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  • 1.
    Cunningham, Janice R.
    et al.
    KTH.
    Lee, Linda
    KTH.
    ARE HEALTH WEBSITES READY FOR THE MOBILE WORLD?: A STUDY OF READABILITY AMONG TRADITIONAL AND MOBILE WEBSITES2015In: IDEAS IN MARKETING: FINDING THE NEW AND POLISHING THE OLD, Springer, 2015, p. 329-329Conference paper (Refereed)
  • 2.
    Lee, Linda
    KTH, School of Industrial Engineering and Management (ITM), Industrial Economics and Management (Dept.), Industrial marketing.
    Advice from creative consumers: a study of online hotel reviews2014In: International Journal of Technology Marketing, ISSN 1741-878X, E-ISSN 1741-8798, Vol. 9, no 1, p. 53-71Article in journal (Refereed)
    Abstract [en]

    This studyexplores what creative consumers are compelled to say about hotels throughonline reviews.  Online reviews arehighly influential, with consumers preferring the advice of other consumersover industry experts or information provided by the marketer.  Over 7,000 online hotel reviews posted onTripAdvisor were examined, using Leximancer, a content analysis tool.  This study provides insights on the factorscontributing to guest satisfaction and dissatisfaction in luxury hotels andmoderate hotels.  It also demonstrates theimportance of the information provided by creative consumers, both in terms ofmarket research and as part of an overall marketing communicationsinitiative. 

  • 3.
    Lee, Linda
    KTH, School of Industrial Engineering and Management (ITM), Industrial Economics and Management (Dept.).
    Customer-to-customer roles and impacts in service encounters2016Doctoral thesis, comprehensive summary (Other academic)
    Abstract [en]

    This thesis investigates customer-to-customer roles and impacts in the context of service encounters. This topic is studied from two angles: customer interactions during group service encounters and customer perceptions post service encounters. The first angle is a focus on group service encounters that addresses the lack of research on customer-to-customer interactions that occur in customer-to-customer interaction-intensive contexts. These are contexts where the interactions between customers are not peripheral to the service, where there can be an expectation to interact with the other customers, and are common in tourism and hospitality, recreation, and education. The second angle is a focus on service outcomes after the service encounter, including satisfaction, intention to recommend, and online word-of-mouth.

    Paper 1 explores how firms view and manage customer-to-customer interactions during group service encounters. It finds that the differences in attitude and conduct of firms create four possible stances toward customer-to-customer interaction. Paper 2 delves deeper into how customer-to-customer interactions impact the design and delivery of group service encounters, develops a typology of customer cohort climates (CCCs), and identifies how each CCC can be created through four elements of group service encounters. Paper 3  investigates how positive and negative customer-to-customer interactions impact service outcomes and finds that customer-to-customer interaction is a dissatisfier. Paper 4 examines how customers produce online hotel reviews and finds that content analysis of online reviews yields similar findings to more traditional quantitative research methods.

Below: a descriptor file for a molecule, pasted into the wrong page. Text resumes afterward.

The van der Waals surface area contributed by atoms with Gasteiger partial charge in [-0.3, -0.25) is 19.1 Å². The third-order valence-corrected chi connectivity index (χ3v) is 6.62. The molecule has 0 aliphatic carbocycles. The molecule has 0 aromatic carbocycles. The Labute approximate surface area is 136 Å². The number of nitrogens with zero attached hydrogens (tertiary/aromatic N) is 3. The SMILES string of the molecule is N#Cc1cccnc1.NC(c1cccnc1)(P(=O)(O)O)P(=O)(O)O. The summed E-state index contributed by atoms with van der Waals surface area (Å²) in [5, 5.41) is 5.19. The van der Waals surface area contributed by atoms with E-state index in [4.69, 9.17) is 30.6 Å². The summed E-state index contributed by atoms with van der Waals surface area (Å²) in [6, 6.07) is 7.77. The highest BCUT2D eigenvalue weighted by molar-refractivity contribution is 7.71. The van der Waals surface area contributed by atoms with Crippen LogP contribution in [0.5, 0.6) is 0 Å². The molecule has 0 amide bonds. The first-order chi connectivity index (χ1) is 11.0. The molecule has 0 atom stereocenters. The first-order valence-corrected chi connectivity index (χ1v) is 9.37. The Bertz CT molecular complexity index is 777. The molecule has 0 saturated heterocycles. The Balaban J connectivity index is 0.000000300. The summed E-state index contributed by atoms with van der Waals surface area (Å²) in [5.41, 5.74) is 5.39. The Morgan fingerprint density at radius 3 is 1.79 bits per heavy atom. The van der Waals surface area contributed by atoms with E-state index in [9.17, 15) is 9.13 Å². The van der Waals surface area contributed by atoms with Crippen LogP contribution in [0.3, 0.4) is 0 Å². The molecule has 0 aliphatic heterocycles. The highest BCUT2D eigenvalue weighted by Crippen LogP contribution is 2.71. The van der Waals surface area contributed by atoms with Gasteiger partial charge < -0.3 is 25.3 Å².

This thesis advances research on the impact of customers on each other and provides evidence that other customers can and should be managed to achieve desired service outcomes. It further proposes how these interactions can be managed to further enhance service firm offerings.

  • 4. Lee, Linda
    et al.
    Boon, Edward
    Webster University.
    McCarthy, Ian
    Simon Fraser University.
    Consuming with others: The impact of customer-to-customer interactions in a group service encounterIn: Journal of Service Research, ISSN 1094-6705, E-ISSN 1552-7379Article in journal (Refereed)
  • 5. Lee, Linda
    et al.
    Boon, Edward
    Webster University.
    McCarthy, Ian
    Simon Fraser University.
    Toward an understanding of customer-to-customer interactions in group service encountersIn: Journal of General Management, ISSN 0306-3070, E-ISSN 1759-6106Article in journal (Refereed)
  • 6. Lee, Linda
    et al.
    McCarthy, Ian
    Simon Fraser University.
    Ellis, Debbie
    University of KwaZulu-Natal.
    Customer cohort climates: A conceptual model for group service encountersIn: Service Business: An International Journal, ISSN 1862-8516, E-ISSN 1862-8508Article in journal (Refereed)
  • 7. Pelet, J. -É
    et al.
    Lecat, B.
    Khan, J.
    Rundle-Thiele, S.
    Lee, Linda W.